Here is another defense of liberties. Item 120 is from playwright George Bernard Shaw. This is one of 250 copies of the only edition of Shaw's statement in 1909: Statement of the Evidence in Chief of George Bernard Shaw Before the Joint-Committee on Stage Plays. Shaw was dedicated to ending censorship in the theater. It was prepared for the Parliamentary committee, but, perhaps anticipating Shaw's position, they would not let him read it out loud and did not print it in their report. Shaw had to have these copies privately printed himself. It took a long time, but censorship in the theater was finally abolished in 1968, 18 years after Shaw died. $450.
Society has never quite known how to deal with people having mental or other attributes outside of the mainstream. Parliament enacted a couple of laws back in 1740 to address these issues. Item 57 contains two such acts. The first is An Act for Amending and Enforcing the Laws Relating to Rogues, Vagabonds, And Other Idle and Disorderly Persons... It deals with treatment and confinement of people “of little or no Estates, who by Lunacy, or otherwise, are furiously mad or so far disordered in their senses” as to pose a public risk. The act made it legal to imprison such people without charge. The second is An Act to Prevent the Marriage of Lunaticks. This act disallows the marriage of “Persons who have the Misfortune to become Lunaticks,” as they are “liable to be surprized into unsuitable Marriages.” Item 57. $650.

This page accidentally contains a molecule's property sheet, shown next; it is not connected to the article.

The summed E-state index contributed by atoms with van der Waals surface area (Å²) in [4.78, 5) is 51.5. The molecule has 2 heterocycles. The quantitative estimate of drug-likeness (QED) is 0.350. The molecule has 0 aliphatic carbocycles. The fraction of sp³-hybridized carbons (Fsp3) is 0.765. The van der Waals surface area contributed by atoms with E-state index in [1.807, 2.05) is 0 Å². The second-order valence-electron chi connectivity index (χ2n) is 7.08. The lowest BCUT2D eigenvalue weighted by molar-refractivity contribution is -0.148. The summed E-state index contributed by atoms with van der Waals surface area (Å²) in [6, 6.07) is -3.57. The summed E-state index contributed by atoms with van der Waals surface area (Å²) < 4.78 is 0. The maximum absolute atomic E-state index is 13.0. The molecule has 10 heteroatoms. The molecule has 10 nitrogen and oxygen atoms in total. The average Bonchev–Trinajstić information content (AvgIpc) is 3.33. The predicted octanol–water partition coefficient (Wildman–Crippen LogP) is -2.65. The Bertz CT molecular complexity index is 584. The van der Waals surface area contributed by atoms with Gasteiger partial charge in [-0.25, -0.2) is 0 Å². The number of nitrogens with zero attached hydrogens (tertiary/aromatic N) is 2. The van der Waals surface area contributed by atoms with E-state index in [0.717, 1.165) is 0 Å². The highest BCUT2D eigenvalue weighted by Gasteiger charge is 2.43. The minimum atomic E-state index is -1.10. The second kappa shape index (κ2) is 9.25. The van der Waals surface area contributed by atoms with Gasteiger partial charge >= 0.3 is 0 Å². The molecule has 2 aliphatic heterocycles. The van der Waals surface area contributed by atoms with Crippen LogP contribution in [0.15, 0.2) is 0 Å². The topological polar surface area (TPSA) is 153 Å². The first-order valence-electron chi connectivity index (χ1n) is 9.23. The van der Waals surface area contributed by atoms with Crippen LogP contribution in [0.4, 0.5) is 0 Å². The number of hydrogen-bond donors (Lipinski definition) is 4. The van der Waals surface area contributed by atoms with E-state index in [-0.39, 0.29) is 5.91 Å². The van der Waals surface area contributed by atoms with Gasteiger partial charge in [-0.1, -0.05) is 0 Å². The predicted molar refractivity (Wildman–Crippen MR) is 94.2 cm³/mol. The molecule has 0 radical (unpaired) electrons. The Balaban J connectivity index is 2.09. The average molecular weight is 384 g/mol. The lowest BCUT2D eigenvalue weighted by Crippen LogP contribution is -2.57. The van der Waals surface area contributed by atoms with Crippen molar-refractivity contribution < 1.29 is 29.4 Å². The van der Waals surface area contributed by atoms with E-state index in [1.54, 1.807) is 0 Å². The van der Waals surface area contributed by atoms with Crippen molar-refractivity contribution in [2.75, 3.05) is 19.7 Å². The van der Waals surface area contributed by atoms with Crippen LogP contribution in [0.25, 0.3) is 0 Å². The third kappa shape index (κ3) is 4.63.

If you want to read about crime and criminals, all the gory details, there were publications in 18th century London to keep you abreast of all the latest news. The Newgate Calendar began as a monthly publication of executions from the keeper of the Newgate prison. However, that title was later appropriated by various publishers who printed sensational accounts of crime and punishment to entertain the masses. Item 37 is such a publication, The Malefactor's Register, Or, The Newgate and Tyburn Calendar. It was published in 1779. We will let the publisher describe it further: “Containing the authentic lives, trials, accounts of executions, and dying speeches, of the most notorious violators of the laws of their country, who have suffered death, and other exemplary punishments...from 1700 to lady-day 1779.” It continues, “and complete narratives of all the capital trials for bigamy, burglary, felony, forgery, highway-robbery, high treason, murder, petit-treason, piracy, rapes, riots, street-robbery, unnatural crimes, and various other offences.” If that doesn't pique the reader's interest I don't know what will. $3,000.